A cursory glance at any number of alleged racially motivated incidents around the country shows that in many cases, the stories are manufactured from whole cloth, or that the complainant was the person responsible for the acts they reported — actor Jussie Smollett being a prime example here. Other cases, like the pull rope in a NASCAR garage, are an example of people seeing what they want to see, lending credence to the old saying that to a person walking around with a hammer, everything looks like a nail.
The overriding question here is if racism is so rampant in America, as the left insists, why do they have to go to such great lengths to fabricate examples of it.
The latest example of this occurred in an Atlanta area community, where a black woman allegedly terrorized her neighborhood by presenting herself in letters as a member of the Ku Lux Klan, according to the Douglasville Police Department. The town is located 20 miles west of Atlanta.
In a statement shared on Facebook, the DPD said residents “began receiving the notes last December from a person who claimed to be a white male member of the Ku Klux Klan, who threatened to burn down their homes and kill them.”
“The notes threatened to burn their houses down and kill them and said that they didn’t belong in the neighborhood,” detective Nathan Shumaker said in the statement.
“The letter is using the N-word, talking about the KKK, hanging people, killing kids, killing whole families, and setting houses on fire,” an alarmed father who received one of the notes told local CBS station WGCL-TV.
The woman, Terresha Lucas, got her desired result with the affiliate reporting, “Residents of a quiet and peaceful Douglasville neighborhood reported that lately, they have become the targets of a local racist who is hoping to spread fear.”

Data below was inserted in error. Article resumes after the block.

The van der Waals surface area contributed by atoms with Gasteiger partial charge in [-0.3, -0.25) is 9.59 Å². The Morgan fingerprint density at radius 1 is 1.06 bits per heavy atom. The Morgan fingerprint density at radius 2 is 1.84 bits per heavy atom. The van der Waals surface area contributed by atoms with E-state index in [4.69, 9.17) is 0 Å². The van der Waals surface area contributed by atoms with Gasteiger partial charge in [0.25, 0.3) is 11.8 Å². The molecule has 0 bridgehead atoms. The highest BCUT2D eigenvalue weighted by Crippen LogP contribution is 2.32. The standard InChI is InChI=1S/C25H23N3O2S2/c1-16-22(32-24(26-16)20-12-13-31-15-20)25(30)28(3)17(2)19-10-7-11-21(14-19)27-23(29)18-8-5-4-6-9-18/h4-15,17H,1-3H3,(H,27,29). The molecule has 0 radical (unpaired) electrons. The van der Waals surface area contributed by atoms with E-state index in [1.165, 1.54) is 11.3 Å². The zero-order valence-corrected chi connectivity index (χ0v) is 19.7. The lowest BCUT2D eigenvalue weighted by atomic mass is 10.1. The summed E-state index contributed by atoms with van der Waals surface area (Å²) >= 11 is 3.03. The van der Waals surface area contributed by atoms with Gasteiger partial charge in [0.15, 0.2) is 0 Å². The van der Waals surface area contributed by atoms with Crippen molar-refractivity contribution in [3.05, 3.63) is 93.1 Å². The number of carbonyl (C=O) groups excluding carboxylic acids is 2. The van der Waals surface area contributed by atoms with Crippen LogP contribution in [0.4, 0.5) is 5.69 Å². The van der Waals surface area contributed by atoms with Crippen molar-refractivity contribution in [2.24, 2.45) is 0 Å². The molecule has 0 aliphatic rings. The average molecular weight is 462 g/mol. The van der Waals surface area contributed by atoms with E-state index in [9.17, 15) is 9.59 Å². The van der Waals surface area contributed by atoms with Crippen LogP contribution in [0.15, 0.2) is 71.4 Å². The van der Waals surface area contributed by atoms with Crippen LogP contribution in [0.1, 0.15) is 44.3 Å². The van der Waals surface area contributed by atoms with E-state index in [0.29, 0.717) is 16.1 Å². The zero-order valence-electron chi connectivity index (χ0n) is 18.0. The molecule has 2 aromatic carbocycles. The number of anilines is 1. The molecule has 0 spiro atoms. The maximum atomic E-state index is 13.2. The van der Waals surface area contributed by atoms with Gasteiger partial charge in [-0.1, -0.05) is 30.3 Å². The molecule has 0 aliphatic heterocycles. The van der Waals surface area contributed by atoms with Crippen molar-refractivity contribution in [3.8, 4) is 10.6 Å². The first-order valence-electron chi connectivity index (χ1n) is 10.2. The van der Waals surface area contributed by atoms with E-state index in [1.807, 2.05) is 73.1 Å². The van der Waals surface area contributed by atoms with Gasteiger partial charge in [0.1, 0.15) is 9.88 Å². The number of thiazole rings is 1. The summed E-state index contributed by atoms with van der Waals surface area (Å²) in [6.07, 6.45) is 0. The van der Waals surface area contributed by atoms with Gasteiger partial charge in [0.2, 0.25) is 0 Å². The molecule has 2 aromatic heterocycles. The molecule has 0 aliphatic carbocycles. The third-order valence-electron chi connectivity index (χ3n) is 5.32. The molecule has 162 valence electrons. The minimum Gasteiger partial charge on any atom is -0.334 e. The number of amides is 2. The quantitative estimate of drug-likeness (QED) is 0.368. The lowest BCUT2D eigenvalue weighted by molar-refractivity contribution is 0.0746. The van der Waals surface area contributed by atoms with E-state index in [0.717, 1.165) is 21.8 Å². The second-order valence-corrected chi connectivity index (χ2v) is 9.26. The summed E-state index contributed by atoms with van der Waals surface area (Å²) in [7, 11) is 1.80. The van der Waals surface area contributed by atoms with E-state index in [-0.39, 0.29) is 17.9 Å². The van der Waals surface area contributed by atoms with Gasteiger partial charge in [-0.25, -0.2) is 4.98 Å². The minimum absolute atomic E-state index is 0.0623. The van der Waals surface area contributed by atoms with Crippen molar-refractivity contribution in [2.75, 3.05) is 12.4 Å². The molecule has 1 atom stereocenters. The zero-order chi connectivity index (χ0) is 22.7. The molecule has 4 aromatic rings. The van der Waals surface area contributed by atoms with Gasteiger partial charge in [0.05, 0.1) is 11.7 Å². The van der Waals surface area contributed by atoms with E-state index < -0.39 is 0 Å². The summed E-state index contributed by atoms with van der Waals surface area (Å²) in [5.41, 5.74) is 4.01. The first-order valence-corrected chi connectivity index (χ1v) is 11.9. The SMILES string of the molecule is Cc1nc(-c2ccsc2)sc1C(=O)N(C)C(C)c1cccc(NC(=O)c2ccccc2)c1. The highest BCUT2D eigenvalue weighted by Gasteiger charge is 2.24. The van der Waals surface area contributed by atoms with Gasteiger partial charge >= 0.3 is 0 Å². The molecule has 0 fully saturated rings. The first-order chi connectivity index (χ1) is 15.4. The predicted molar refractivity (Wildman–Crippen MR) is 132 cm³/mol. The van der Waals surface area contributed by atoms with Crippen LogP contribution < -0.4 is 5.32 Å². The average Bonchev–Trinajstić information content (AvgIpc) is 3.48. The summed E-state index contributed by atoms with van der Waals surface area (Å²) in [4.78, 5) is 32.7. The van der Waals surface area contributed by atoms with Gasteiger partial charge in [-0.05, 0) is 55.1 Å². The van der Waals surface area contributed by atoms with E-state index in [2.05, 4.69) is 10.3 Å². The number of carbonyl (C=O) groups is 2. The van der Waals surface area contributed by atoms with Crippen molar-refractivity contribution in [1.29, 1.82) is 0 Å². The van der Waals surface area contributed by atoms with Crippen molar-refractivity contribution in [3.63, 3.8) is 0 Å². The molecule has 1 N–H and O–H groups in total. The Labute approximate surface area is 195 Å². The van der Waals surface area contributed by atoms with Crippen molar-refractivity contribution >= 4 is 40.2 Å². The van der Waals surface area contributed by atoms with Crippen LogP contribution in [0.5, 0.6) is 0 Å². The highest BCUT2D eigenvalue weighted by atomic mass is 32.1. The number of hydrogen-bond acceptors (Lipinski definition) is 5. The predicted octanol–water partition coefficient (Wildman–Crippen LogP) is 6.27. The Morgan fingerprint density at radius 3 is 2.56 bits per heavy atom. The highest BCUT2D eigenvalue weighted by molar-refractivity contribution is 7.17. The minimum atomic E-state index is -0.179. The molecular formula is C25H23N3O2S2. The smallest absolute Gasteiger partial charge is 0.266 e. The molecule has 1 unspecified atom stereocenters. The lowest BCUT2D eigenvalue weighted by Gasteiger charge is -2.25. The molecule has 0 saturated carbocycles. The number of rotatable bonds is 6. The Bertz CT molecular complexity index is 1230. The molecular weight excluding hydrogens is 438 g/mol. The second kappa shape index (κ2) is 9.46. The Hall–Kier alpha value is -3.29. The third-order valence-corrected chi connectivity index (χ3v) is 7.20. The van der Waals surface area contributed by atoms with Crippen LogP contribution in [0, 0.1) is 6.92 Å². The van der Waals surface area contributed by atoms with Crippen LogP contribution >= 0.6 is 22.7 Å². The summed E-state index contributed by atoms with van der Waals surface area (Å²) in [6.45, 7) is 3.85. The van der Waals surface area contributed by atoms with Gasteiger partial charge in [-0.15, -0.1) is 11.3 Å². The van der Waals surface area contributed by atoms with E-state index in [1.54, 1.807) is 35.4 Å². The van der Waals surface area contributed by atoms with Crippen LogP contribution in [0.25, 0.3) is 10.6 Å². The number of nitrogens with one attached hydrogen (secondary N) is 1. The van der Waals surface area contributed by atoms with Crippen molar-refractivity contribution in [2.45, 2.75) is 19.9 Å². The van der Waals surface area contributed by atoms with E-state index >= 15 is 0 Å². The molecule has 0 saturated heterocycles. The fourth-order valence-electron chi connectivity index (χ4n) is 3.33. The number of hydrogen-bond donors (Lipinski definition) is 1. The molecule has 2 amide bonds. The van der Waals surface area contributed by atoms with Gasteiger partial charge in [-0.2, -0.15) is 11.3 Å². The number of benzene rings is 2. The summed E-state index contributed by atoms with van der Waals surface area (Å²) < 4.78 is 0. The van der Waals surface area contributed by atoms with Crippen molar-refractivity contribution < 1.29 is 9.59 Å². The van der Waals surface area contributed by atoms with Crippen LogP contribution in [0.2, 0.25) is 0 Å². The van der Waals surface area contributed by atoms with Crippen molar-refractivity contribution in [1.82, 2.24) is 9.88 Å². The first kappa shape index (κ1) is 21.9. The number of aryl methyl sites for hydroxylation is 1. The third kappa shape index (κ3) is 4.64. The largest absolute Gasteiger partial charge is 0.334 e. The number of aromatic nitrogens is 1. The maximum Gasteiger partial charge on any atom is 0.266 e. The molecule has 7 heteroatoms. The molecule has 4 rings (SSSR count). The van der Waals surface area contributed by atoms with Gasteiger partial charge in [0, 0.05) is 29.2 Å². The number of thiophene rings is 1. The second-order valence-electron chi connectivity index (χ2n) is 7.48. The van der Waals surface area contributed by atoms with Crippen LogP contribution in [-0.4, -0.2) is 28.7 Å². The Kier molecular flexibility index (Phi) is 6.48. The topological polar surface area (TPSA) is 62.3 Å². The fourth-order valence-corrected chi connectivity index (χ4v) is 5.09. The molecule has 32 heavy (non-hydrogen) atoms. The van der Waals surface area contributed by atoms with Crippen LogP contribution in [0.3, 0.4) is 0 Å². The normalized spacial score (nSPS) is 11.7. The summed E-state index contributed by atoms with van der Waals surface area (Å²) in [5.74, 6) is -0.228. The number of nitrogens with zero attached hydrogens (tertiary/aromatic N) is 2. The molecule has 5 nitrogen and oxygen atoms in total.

But the police would later state that their investigation led them to Lucas, a 30-year-old African-American female,
Lucas, whom police say described herself as a six-foot-tall white male with a long, red beard who did not live in the neighborhood, was charged with eight counts of making terroristic threats. The letters began appearing in residents’ mailboxes in Dec. 2020, and then again on Feb. 17, Feb. 22, March 1, and March 3, with the last note coming on Sept. 6, after a six-month absence.
Lucas had not been arrested when the Facebook post was shared, with police saying she was “expected to turn herself in to authorities this week.” According to various reports, she was arrested on Wednesday.
While the liberal media would have you believe that white supremacists and KKK members are rampant in America, the average white person can go their entire life having never met either. All of which may explain why stories like this continue to crop up.
Here’s a quick sampling of responses to the story from Twitter, including an astute analysis at the end explaining the issue in the terms of a “social justice economy.”
Why would she do that?
— Jacob Herbold (@JacobHerbold) October 2, 2021
This happened in North Carolina a year ago at a body shop.
— Sean Wasem (@tanblak34) October 1, 2021
This is just crazy…wth is wrong with people..
— Jody (@fireyprincess46) October 1, 2021
It’s almost as if racism isn’t an actual problem.
— LOL (@KyleBIGdad) October 2, 2021
Jussie Smollett’s cousin?
— HWPlainview (@HWPlainview01) October 2, 2021
Problem: The demand for extremist racism is far greater than the supply.
Solution: Pump counterfeit racism into the market.
This is the social justice economy.
— Dataracer (@Dataracer117) October 1, 2021
- Inspired by Clapton, Travis Tritt takes a stand for ‘freedom’ and cancels 4 shows over pandemic protocols - October 19, 2021
- Tucker marks Colin Powell’s passing by citing the meritocracy America once stood for, and how far we’ve fallen - October 19, 2021
- Passenger dubbed ‘Airplane Karen’ brings her own microphone to launch into midflight pandemic rant - October 19, 2021